birth control

Recent posts

What Would You Choose: Making Rent or Having Sex?

I’ve been noticing a nasty strain of classism going around when it comes to discussions of sex, contraception, and reproduction. It goes something like this: if you can’t afford contraception, you shouldn’t be having sex, because you’d be an unfit parent due to your lack of money. Statements like this ignore the fact that money is not the only factor that determines whether you are a good parent (and in fact, there’s not really a good way to chart a correlation; rich people can be bad parents, poor people can be good parents, and vice versa and everything in between). Statements like this totally miss the fact – demonstrated by scientific research – that when given access to free birth control, impoverished women take advantage of it, and drastically reduce their number of unplanned pregnancies. Statements like this also miss the fact that having to pay for birth control can make a significant dent in your budget, especially if you are already working with a low income or you must shop around for a birth control option that works for you. Continue Reading →

Sex As A Universal Human Right

If you haven’t already perused the Universal Declaration of Human Rights, it’s worth a look. You might be surprised at the things you find there… as well as the things you don’t find. See, I’m beginning to think that sex should be added to the list. It’s already somewhat implied, between the articles about everyone having the right to life, liberty, and the security of personhood and the ones about having the right to have a family and take part in the artistic, moral, and intellectual cultures that surround them. Continue Reading →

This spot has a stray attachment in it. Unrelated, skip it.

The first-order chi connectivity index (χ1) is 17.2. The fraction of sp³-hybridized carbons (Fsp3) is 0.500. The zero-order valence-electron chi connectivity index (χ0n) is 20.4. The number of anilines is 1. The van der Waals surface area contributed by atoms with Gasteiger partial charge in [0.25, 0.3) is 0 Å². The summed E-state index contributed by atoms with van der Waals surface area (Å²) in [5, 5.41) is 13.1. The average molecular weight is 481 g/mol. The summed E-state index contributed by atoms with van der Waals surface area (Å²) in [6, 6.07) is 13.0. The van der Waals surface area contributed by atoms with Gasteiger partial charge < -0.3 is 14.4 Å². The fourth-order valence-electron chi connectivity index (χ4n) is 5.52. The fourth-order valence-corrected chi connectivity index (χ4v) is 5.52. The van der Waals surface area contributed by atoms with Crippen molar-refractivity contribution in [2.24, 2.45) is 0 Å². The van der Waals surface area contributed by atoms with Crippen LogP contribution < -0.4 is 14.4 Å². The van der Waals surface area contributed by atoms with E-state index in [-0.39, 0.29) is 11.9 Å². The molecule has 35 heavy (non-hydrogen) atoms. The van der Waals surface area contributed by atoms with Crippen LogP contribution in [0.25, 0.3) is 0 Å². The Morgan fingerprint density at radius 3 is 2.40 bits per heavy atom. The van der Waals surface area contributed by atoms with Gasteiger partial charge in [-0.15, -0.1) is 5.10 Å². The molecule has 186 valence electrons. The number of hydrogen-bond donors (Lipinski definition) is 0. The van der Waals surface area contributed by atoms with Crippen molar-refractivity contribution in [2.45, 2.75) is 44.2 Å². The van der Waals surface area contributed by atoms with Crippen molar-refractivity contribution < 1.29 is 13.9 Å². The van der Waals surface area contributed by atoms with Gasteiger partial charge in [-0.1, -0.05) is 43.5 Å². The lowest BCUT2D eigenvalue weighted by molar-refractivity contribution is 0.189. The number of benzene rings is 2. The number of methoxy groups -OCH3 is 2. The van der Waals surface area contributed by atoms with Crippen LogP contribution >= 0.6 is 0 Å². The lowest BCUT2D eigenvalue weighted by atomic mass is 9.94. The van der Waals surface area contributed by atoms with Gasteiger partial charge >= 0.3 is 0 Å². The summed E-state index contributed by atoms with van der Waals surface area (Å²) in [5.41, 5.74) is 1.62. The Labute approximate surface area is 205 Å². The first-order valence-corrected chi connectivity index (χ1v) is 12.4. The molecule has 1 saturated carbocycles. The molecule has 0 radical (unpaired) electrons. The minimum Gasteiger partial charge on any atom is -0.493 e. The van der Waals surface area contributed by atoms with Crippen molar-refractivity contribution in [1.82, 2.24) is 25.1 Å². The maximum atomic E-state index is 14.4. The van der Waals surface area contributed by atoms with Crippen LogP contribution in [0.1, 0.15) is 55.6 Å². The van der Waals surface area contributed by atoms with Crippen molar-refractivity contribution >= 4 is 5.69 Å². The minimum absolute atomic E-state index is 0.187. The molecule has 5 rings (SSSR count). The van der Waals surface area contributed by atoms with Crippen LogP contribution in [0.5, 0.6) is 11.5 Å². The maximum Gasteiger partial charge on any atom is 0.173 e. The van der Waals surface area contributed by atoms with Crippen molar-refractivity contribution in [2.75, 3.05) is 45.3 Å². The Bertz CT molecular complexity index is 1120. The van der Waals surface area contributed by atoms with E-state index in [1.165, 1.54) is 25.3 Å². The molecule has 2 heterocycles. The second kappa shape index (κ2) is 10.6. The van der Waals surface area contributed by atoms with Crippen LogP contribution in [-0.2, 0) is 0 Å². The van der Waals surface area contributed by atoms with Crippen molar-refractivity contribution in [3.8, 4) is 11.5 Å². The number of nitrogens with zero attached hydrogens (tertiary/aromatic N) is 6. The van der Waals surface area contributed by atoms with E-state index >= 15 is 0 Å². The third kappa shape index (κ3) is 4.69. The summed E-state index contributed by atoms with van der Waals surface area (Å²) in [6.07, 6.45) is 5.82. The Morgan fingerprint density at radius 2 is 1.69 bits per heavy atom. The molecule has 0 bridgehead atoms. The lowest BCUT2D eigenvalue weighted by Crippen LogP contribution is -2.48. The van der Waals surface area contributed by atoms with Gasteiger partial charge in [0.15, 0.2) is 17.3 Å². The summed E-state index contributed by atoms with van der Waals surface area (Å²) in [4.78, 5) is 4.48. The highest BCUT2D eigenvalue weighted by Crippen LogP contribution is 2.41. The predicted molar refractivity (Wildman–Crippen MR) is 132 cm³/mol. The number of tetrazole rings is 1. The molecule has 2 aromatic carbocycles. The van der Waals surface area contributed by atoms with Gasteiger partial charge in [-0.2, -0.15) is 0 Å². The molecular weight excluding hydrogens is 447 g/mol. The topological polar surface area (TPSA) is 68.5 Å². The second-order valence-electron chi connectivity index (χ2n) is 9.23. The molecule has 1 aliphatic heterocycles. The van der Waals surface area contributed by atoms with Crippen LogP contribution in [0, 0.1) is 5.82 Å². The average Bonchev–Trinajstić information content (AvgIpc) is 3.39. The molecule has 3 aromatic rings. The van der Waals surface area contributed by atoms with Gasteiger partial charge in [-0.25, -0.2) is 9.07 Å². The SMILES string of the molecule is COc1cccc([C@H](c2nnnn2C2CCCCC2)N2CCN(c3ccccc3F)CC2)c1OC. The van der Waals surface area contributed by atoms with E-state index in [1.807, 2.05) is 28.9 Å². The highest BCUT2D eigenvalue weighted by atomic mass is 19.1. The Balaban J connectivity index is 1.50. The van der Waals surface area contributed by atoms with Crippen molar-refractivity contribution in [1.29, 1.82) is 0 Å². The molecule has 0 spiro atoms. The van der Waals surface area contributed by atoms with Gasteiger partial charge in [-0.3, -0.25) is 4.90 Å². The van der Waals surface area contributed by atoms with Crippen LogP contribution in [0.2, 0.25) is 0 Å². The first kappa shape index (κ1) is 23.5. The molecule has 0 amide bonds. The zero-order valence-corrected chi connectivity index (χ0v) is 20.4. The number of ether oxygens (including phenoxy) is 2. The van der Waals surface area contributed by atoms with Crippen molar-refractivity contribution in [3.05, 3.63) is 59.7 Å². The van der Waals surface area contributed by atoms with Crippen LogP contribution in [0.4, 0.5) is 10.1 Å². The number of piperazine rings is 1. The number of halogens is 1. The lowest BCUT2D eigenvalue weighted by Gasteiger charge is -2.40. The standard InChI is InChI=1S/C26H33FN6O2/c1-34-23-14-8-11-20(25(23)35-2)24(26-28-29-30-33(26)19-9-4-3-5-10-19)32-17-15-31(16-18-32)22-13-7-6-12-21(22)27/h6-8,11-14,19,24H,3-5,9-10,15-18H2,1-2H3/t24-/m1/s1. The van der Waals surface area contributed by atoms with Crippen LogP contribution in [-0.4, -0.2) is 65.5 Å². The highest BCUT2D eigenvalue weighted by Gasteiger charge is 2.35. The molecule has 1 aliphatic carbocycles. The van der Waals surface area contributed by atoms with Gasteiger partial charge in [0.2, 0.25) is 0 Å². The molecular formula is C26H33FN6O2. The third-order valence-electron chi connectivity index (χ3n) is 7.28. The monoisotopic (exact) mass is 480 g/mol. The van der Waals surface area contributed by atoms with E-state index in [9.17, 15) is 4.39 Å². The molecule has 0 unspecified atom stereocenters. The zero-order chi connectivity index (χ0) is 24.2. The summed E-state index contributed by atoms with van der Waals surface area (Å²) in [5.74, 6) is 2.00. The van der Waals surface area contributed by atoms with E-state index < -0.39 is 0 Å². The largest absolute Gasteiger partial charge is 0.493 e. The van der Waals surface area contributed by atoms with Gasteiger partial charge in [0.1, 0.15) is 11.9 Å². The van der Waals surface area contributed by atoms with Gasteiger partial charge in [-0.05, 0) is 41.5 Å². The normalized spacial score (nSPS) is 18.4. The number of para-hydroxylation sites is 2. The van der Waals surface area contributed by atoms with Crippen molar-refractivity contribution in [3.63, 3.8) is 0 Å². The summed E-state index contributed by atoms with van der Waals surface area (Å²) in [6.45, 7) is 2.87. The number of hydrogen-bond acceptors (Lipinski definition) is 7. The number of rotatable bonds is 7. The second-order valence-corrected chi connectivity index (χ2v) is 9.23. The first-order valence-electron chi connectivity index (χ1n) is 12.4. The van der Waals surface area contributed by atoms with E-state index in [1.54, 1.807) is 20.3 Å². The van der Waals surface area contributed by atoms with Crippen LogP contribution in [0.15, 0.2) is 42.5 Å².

Six Things I Learned From Being a Birth Control Counselor

Like many sex educators I know, my very first sex ed gig was taking part in my undergrad university’s peer education program. Getting the training and the opportunity to deliver sex ed was a powerful experience for me and a real boost to my career as a sex educator (penis costume notwithstanding). One of the key responsibilities of being a peer educator was providing one-on-one sexual health counseling for students at the University’s health center – many of them young women wanting to start using birth control. Since the doctors and nurse practitioners at the health center had little time to spend with patients, my role was to educate the “clients” about their options beforehand. I had the time to ask questions about their lifestyle, sexual activities, preferences, and what would be convenient for them. Continue Reading →

Condoms, Anyone?

Earlier this week, I overheard a rather disappointing conversation as I was sitting in the waiting room of my gynecologist’s office. It went something like this: A young woman—I’d say, early twenties—enters the waiting room to discuss an issue she has with the secretary. The twenty-something is extremely upset because—due to changes in her health insurance—she’s no longer going to be able to receive the NuvaRing (for free, I assume?), and now has to switch to an alternate form of birth control that will now cost her upwards of $50 a month. As the secretary was trying to calm her down, she was mentioning cheaper forms of protection. And when she brought up condoms, the younger woman cut her off and said she’s looking for “protection that will actually work.”

Sigh. Continue Reading →

Advances In Women’s Health Politics (Plus Ninjas Against Rape)

If you have the time to read it, I highly highly highly recommend checking out Echo Zen’s Feministe post “How Women’s Health and Social Media Won 2012: Retrospective.” This link-rich essay describes the political events of 2012 in relation to women’s health, the amazing role of social media, and the rise of feminist advocacy by everyday women. Zen points out that what the social media strategies of 2012 exposed is “the violent rhetoric that once came from GOP quarters about how women’s healthcare isn’t real healthcare, since only sluts and prostitutes need contraception and family planning. If the extremists have learned anything from this cycle, it’s that openly campaigning against women’s lives is no longer a winning strategy, just as relying entirely on the white Christian vote is no longer a viable tactic.” This underlines how politicized an issue women’s health has become. Continue Reading →